War, Winston Churchill said, is too important to be left to the generals.
True enough. It can also be said that war is too important to be left to Presidents…or Congress…or to politicians.
While we're on the subject of what should be left to whom, let's conclude that politics is far too important to be left to either politicians or journalists.
Thomas Jefferson saw a free press as a necessary check and balance to the arrogance of government but that check fails when the press itself is not free.
Today's media is, for the most part, corporate owned, bureaucratically-controlled and intellectually dishonest. Even today's so-called "independent" web-based media is mostly driven by business plans, fat cat venture capitalists and philosophical constraints.
When business controls journalism, business concerns control the news. A handful of media companies control the nation's newspapers, television stations and radio outlets.
Time to change that. Time to put news back in the hands of ordinary citizens who are fed up with the status quo. Time to take "citizen journalism" off the table of panel discussions and put it into the hands of, well, citizens.
That's why Capitol Hill Blue this weekend opened up its web site to any reader who wants to blog and become a citizen journalist. You don't need to agree with the philosophy of the owner of this web site. I own this place and I don't subscribe to any party or philosophy anyway. You don't have to belong to any political party or subscribe to any particular philosophy. You just need to be a concerned citizen who wants to take part in a revolution against the status quo.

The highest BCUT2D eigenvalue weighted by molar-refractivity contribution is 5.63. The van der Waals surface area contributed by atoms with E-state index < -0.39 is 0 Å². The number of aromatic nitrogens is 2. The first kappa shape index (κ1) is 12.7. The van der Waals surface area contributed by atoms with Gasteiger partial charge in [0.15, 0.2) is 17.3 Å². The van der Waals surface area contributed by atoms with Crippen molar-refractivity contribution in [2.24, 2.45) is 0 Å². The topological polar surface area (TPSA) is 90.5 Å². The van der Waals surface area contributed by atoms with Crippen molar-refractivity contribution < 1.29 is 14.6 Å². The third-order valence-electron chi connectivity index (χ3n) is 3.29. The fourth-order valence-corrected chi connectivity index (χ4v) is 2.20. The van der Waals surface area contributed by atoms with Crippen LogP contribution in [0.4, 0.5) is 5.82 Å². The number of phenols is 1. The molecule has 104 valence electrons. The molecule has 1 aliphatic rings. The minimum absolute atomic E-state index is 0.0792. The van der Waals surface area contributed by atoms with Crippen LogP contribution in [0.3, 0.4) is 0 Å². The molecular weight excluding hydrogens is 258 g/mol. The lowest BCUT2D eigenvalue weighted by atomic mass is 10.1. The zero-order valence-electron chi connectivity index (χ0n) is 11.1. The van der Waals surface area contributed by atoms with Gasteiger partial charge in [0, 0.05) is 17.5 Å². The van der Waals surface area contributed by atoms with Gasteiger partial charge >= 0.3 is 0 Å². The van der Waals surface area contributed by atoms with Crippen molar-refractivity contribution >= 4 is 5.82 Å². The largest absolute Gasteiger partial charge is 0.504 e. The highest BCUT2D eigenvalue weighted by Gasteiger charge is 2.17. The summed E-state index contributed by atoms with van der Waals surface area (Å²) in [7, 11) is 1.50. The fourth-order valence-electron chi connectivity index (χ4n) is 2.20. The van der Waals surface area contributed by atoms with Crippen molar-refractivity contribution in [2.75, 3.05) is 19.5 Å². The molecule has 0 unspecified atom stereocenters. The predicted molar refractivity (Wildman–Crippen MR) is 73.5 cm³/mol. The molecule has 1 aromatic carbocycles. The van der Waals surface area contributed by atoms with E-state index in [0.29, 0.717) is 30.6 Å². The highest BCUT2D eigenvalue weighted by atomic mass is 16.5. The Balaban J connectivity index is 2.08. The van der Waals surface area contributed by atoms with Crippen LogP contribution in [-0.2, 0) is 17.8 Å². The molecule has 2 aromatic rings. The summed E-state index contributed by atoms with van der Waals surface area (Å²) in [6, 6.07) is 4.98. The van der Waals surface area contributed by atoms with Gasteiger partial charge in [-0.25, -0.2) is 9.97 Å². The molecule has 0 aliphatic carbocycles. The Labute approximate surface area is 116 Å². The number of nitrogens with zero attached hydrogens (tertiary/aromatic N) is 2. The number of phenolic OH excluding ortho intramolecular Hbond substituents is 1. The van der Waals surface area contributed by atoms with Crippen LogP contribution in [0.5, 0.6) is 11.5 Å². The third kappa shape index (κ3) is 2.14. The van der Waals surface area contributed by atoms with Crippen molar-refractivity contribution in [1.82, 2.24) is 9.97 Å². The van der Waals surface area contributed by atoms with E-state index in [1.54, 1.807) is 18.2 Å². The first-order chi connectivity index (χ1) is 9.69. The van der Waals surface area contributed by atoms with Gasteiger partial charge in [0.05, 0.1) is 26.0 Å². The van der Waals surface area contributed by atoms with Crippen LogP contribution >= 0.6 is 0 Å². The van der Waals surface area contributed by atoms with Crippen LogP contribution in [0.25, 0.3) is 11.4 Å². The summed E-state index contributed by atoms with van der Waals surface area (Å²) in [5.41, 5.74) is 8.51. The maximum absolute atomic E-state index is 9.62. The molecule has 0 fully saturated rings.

Our blogs are open to Republicans, Democrats, lefties, righties, independents, liberals, conservatives or political agnostics.
We want to spark discussion – open, honest discussion – into the many problems this nation faces as we head into the November Presidential election.
We want to know what's going on out there in America – not filtered through a television newscast or a pundit's column but from you – the citizen in the street, the person most affected by what happens in the voting booth in 11 months.
Will it work? Heck, I don't know. I'm reminded of a quote in the movie, Citizen Kane, when Kane's guardian, frustrated by the millions Kane is willing to lose in his newspaper "whim," asks: "Charles is this any way to run a newspaper?"
To which Charles replies: "I don't know how to run a newspaper. I just try anything I can think of."
Some warn me that this idea will fail because opening the site up to the masses, they say, is "doomed to fail because it will turn into a mob instead of a movement."
Perhaps. I'm hoping it doesn't and I'm willing to gamble it won't.
The end result depends on you – the readers of Capitol Hill Blue.
Join us. Let's prove the naysayers wrong.